If you follow me on Facebook or Instagram or happened to catch my last post, you probably know that my Grandmother Dorothy (my dad’s mom) died earlier this month, on April 8th.
I remember my Grandmother as steady, kind, loving, spunky, and enduringly strong in her faith.
I was blessed to grow up living in the same city as all my grandparents. Grandmother Dorothy lost her husband, my Granddad Jess, when I was 3, so I don’t have any memories of him. But my other three grandparents were always there for me, at every birthday party, every holiday, and endless days in between.
When my mom called and told me the long-expected news of her passing, I hopped in the car and drove straight to Fayetteville to help her with funeral preparations. For me, that was mostly wading through the hundreds of albums and scrapbooks to find photos for a slideshow. My grandmother lived a long and full life, and narrowing all those pictures down to the allotted 40 was no small task.
I knew my grandmother pretty well, but I never knew much about her life before I was born. Sorting through those scrapbooks broadened my perspective on the life she’d lived. Pictures of her from her childhood, from college, as a young mother.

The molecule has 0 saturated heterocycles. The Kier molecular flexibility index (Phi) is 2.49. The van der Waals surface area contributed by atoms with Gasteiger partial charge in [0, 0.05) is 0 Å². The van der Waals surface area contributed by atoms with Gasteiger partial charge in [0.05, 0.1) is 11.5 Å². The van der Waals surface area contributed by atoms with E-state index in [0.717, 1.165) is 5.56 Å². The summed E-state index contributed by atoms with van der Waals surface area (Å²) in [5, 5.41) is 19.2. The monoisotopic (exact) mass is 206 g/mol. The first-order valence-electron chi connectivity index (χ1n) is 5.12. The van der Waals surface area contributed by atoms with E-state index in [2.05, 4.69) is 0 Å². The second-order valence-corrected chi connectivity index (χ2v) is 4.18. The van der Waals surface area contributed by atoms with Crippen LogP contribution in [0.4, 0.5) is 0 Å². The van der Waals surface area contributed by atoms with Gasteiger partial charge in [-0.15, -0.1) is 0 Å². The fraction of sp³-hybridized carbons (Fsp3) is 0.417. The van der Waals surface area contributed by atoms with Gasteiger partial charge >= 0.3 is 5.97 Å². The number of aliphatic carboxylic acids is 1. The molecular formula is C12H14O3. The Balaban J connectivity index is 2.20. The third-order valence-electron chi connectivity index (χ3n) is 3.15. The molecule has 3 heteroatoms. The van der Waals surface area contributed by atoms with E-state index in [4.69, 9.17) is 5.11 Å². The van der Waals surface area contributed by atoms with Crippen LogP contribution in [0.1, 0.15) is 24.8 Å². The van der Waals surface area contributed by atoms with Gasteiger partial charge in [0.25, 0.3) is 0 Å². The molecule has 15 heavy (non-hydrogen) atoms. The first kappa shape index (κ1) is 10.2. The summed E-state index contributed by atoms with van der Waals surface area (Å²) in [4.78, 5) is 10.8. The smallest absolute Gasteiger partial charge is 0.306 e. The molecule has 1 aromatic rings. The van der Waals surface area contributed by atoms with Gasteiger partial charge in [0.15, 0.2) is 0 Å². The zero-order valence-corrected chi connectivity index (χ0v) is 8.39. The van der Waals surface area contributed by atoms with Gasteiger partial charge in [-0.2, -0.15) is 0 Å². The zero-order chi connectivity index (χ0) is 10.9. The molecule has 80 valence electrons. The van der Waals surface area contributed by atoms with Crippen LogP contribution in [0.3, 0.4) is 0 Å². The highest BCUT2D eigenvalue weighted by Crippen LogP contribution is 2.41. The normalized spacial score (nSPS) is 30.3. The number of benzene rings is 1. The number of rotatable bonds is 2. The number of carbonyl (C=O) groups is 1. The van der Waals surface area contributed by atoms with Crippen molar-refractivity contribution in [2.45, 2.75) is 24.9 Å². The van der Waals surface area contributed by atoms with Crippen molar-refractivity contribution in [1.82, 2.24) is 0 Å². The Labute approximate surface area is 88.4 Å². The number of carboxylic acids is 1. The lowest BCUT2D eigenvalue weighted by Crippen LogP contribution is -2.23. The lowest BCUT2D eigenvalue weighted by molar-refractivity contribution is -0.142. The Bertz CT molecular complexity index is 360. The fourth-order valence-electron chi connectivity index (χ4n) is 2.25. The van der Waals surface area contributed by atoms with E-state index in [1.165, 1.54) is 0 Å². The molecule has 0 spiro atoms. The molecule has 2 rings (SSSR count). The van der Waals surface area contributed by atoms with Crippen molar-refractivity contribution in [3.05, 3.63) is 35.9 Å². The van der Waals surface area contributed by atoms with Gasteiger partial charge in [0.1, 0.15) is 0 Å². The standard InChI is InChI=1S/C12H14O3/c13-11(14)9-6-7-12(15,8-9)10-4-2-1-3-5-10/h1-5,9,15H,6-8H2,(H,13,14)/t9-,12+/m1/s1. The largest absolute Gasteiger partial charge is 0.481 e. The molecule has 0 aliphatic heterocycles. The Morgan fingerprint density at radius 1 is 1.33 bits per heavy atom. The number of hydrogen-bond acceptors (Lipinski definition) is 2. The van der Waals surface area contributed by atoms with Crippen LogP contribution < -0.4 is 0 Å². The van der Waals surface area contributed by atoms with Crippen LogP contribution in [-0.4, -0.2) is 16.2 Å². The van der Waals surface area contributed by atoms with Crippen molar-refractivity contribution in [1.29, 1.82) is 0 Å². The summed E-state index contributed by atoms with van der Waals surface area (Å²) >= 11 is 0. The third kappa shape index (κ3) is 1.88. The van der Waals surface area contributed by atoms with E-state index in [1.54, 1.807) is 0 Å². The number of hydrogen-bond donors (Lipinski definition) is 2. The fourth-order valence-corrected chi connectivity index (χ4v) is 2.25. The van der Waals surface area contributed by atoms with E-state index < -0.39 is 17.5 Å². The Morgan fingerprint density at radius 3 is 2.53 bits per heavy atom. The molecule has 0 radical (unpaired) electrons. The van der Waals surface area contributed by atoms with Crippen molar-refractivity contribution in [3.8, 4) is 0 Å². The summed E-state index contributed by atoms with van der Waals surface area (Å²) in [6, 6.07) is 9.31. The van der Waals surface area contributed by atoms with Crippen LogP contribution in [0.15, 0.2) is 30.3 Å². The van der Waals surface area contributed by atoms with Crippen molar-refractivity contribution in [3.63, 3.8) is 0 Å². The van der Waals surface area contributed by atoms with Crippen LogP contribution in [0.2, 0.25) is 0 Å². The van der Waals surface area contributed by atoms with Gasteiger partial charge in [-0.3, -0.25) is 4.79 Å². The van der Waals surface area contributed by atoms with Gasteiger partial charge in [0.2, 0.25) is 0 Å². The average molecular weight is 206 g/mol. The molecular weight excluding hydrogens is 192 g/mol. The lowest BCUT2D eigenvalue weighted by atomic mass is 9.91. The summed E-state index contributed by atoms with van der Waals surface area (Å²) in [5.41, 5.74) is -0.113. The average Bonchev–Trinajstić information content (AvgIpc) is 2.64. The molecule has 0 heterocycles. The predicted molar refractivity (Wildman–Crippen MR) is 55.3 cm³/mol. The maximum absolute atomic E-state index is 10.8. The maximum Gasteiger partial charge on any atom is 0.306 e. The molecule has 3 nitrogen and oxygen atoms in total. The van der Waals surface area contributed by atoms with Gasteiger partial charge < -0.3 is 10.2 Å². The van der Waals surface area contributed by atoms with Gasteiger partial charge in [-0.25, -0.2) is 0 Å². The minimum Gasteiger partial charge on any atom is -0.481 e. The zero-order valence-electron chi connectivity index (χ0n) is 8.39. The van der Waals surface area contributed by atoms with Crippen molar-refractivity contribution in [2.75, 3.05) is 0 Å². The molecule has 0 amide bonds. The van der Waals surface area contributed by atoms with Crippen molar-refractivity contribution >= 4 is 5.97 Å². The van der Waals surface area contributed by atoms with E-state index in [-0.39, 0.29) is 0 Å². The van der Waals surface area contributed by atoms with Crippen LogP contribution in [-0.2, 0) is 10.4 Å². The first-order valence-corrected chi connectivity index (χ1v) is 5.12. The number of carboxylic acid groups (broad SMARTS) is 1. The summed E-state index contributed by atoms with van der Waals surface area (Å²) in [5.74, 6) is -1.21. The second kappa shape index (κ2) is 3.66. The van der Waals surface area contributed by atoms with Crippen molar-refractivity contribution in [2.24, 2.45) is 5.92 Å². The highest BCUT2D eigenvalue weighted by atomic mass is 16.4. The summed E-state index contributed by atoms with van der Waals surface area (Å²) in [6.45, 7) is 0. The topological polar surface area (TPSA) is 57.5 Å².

My favorite pictures were her and my granddad, always adorably in love:
My dad pulled out the picture below and told me that when they got engaged, Jess didn’t ask for permission to marry her. They just showed up and informed her parents that they were getting married, not wanting to leave anything to chance.
I was so young when he died, that I don’t remember it happening or how it affected her. But I grew up believing her to be strong and independent, because she didn’t mind living alone and was always more than up to any task – even disposing of tarantulas.
She put her faith in God alone, and wasn’t shaken even by losing the love of her life, because she trusted Him. This fact is most evident in the first line of the journal that she started after he died:
“Jesus came to take Jess home today.
Rejoice in the Lord always; again I say rejoice (Phil 4:4).”
I can only hope to face trials with that kind of grace and faith.
Not long after that, she started a grief recovery ministry to pour into the lives of other widows. She was always thinking of others. She spent her life serving. From giving thoughtful little gifts just because, to spending hours with the church’s prayer ministry, to mentoring younger women, she spread the love of the gospel in a thousand ways that were simple, quiet, and ordinary.
But they were extraordinary because of her Savior.
I’m writing this tribute not just to brag on my amazing grandmother, but in the hopes that others who never met her might be inspired by her.
Dorothy Covington knew that you didn’t have to spend your life doing something big for God to take your life and do something great.
She lived on her knees in prayer, with her voice raised in praise, with her hand daily at the plow – she trusted God to make what he would of her life, and he built a beautiful masterpiece of his enduring love, mercy, and grace.